The Green bloc in the European parliament described the proposal as a "dubious bargain" and warning that GM crops posed a contamination threat to other plants. Green EU lawmaker Martin Haeusling said: "The Commission has not been able to overcome the opposition of the member states to GMOs over the years and wants now to trick them into accepting quicker authorisations."
Opponents of GM food fear they would inevitably contaminate other crops and maintain that is no definitive evidence of their safety. Supporters argue that such crops have higher yields, resist pests and disease better and require less fertiliser and pesticide. They say farmers should be given the freedom to choose whether they want to plant GM crops.
GMOs: Member States to be Given Full Responsibility on Cultivation In Their Territories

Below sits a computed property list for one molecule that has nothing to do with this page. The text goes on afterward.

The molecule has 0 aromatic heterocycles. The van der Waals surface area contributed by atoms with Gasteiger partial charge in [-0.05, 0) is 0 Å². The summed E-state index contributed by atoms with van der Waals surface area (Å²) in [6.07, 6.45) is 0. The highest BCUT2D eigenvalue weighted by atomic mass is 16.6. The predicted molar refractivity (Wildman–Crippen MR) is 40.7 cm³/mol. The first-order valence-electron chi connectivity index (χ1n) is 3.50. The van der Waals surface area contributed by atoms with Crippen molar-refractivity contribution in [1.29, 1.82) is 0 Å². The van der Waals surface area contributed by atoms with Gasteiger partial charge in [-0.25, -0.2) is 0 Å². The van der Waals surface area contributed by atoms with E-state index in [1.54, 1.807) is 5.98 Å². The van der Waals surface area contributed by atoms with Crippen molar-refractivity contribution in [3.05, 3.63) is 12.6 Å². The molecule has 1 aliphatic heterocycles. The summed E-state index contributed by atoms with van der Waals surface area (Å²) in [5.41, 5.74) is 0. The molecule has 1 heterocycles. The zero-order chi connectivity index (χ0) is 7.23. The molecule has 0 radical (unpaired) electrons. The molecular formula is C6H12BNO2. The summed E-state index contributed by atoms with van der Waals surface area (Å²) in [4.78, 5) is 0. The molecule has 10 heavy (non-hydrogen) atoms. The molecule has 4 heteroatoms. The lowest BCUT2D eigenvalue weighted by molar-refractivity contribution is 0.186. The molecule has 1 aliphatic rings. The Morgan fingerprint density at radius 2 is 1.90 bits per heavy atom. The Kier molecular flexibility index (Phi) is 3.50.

- European Commission, Belgium. July 13, 2010. http://europa.eu
Today the Commission proposed to confer to Member States the freedom to allow, restrict or ban the cultivation of Genetically Modified Organisms (GMOs) on part or all of their territory. While keeping unchanged the EU's science-based GM authorisation system, the adopted package consists of a Communication, a new Recommendation on co-existence of GM crops with conventional and/or organic crops and a draft Regulation proposing a change to the GMO legislation.
The new Recommendation on co-existence allows more flexibility to Member States taking into account their local, regional and national conditions when adopting co-existence measures. The proposed regulation amends Directive 2001/18/EC to allow Member States to restrict or prohibit the cultivation of GMOs in their territory.